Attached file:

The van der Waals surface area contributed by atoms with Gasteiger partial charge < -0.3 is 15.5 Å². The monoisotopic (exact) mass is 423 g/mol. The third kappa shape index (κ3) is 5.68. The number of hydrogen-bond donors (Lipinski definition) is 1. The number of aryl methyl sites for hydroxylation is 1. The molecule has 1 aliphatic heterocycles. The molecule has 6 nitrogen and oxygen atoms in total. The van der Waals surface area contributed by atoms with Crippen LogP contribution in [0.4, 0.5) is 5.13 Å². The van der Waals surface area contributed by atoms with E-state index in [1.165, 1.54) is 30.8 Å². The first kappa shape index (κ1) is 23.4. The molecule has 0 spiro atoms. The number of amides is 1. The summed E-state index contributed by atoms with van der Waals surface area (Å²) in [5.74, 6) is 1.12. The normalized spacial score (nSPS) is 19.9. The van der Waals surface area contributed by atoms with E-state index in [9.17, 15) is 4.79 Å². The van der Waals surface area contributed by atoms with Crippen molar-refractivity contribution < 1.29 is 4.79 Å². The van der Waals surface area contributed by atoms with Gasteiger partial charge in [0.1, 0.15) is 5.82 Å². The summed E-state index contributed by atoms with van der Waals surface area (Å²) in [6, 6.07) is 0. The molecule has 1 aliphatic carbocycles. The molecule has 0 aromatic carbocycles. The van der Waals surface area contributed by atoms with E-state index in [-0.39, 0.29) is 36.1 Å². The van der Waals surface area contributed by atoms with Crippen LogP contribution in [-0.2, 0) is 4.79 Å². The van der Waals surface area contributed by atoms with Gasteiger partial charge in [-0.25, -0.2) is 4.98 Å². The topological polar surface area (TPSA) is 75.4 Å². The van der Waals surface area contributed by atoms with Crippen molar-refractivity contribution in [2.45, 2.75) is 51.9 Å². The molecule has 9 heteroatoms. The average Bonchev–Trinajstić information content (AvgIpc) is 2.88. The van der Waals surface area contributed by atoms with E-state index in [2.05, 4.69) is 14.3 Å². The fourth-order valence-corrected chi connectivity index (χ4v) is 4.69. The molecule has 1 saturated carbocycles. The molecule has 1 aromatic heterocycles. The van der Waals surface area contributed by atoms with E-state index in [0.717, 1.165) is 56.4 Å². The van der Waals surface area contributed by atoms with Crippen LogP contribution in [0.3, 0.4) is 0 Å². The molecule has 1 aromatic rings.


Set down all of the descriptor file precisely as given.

The van der Waals surface area contributed by atoms with Gasteiger partial charge < -0.3 is 15.5 Å². The monoisotopic (exact) mass is 423 g/mol. The third kappa shape index (κ3) is 5.68. The number of hydrogen-bond donors (Lipinski definition) is 1. The number of aryl methyl sites for hydroxylation is 1. The molecule has 1 aliphatic heterocycles. The molecule has 6 nitrogen and oxygen atoms in total. The van der Waals surface area contributed by atoms with Crippen LogP contribution in [0.4, 0.5) is 5.13 Å². The van der Waals surface area contributed by atoms with E-state index in [1.165, 1.54) is 30.8 Å². The first kappa shape index (κ1) is 23.4. The molecule has 0 spiro atoms. The number of amides is 1. The summed E-state index contributed by atoms with van der Waals surface area (Å²) in [5.74, 6) is 1.12. The normalized spacial score (nSPS) is 19.9. The van der Waals surface area contributed by atoms with E-state index in [9.17, 15) is 4.79 Å². The van der Waals surface area contributed by atoms with Crippen molar-refractivity contribution < 1.29 is 4.79 Å². The van der Waals surface area contributed by atoms with Gasteiger partial charge in [0.1, 0.15) is 5.82 Å². The summed E-state index contributed by atoms with van der Waals surface area (Å²) in [6, 6.07) is 0. The molecule has 1 aliphatic carbocycles. The molecule has 0 aromatic carbocycles. The van der Waals surface area contributed by atoms with E-state index in [-0.39, 0.29) is 36.1 Å². The van der Waals surface area contributed by atoms with Crippen LogP contribution in [-0.2, 0) is 4.79 Å². The van der Waals surface area contributed by atoms with Gasteiger partial charge in [-0.25, -0.2) is 4.98 Å². The topological polar surface area (TPSA) is 75.4 Å². The van der Waals surface area contributed by atoms with Crippen molar-refractivity contribution in [2.45, 2.75) is 51.9 Å². The molecule has 9 heteroatoms. The average Bonchev–Trinajstić information content (AvgIpc) is 2.88. The van der Waals surface area contributed by atoms with E-state index in [2.05, 4.69) is 14.3 Å². The fourth-order valence-corrected chi connectivity index (χ4v) is 4.69. The molecule has 1 saturated carbocycles. The molecule has 1 aromatic heterocycles. The van der Waals surface area contributed by atoms with E-state index in [0.717, 1.165) is 56.4 Å². The van der Waals surface area contributed by atoms with Crippen LogP contribution in [0.3, 0.4) is 0 Å². The molecule has 1 aromatic rings.